This is an unofficial snapshot of the ISO/IEC JTC1 SC22 WG21 Core Issues List revision 112e. See http://www.open-std.org/jtc1/sc22/wg21/ for the official list.
The initialization of template parameters is severely underspecified. The only descriptions in the existing wording that apply are that the argument is “[converted] to the type of the template-parameter” (13.6 [temp.type] bullet 1.3) and, in 13.4.3 [temp.arg.nontype] paragraph 2,
A template-argument for a non-type template-parameter shall be a converted constant expression (7.7 [expr.const]) of the type of the template-parameter.
This omission is particularly important for template parameters of class type with lvalue template parameter objects whose addresses can be examined during construction. See also issue 2450.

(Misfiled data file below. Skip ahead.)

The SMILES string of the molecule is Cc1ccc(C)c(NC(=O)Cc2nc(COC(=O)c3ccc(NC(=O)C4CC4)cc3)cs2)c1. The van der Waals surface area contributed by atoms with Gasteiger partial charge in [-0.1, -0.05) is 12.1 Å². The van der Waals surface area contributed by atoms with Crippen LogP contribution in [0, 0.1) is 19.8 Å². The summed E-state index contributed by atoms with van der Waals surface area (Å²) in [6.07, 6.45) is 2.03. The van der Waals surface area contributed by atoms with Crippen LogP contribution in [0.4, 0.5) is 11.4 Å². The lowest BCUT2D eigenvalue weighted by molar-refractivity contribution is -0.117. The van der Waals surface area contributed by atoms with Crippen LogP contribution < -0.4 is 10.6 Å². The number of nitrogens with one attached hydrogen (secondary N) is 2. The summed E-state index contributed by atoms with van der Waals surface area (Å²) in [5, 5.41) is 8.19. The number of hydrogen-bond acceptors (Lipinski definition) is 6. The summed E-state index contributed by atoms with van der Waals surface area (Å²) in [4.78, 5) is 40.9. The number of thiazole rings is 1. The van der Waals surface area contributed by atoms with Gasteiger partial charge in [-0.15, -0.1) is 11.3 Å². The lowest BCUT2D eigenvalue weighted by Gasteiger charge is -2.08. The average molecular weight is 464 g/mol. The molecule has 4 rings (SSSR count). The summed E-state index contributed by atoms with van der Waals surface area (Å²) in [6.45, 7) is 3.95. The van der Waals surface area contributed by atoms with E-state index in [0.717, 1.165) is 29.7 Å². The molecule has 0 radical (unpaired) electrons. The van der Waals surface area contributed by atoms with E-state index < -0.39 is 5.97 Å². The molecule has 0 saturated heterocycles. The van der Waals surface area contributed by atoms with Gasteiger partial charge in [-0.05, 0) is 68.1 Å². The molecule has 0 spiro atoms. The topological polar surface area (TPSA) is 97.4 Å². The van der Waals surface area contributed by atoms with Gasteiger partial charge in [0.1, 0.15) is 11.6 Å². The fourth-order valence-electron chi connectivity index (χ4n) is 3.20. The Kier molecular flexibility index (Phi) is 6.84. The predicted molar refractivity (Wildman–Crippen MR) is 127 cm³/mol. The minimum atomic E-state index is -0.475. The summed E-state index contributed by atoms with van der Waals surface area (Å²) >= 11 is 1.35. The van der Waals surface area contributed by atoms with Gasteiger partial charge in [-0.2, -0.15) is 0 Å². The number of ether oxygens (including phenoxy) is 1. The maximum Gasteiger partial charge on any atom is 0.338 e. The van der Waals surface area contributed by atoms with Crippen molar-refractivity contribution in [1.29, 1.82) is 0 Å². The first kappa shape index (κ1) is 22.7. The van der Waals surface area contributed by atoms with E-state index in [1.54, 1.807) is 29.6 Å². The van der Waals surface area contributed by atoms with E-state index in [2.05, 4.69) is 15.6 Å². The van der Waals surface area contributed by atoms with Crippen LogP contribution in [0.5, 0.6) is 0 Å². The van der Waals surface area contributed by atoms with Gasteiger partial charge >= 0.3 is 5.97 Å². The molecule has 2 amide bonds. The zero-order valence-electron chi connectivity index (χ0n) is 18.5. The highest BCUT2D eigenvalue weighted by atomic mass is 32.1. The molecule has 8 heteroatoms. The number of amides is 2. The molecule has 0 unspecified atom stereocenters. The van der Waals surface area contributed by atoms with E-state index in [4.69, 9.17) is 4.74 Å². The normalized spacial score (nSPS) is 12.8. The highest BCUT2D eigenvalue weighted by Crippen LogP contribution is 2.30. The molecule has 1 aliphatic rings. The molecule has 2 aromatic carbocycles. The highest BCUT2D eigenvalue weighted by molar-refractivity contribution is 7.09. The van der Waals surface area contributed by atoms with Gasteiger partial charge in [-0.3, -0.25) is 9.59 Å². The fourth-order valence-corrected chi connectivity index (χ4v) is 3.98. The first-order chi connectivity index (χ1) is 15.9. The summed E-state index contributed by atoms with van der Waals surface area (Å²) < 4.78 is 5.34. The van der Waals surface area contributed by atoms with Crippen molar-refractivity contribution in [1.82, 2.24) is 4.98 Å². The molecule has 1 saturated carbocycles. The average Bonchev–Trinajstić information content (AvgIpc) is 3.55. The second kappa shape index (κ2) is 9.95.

To avoid address-based paradoxes, template arguments for a template parameter of class type C that are not of that type or a derived type are converted to C to produce an exemplar. No restrictions are imposed on the conversion from a template argument to a constructor parameter, since explicit and list-initialization may already be used to limit conversions in a similar fashion. Template arguments that are of such a type are used directly as the exemplar (potentially after a materialization conversion); the effect is as if the template parameter were of type const C& (except that temporaries are allowed). (In the latter case, we must impose some restrictions on glvalue template parameters to interpret them.) Each exemplar is used to copy-initialize the template parameter object to which it is (to be) template-argument-equivalent; the initialization is required to produce a template-argument-equivalent value. The multiple initializations of the template parameter object are (required to be) all equivalent and produce no side effects, so it is unobservable which happen.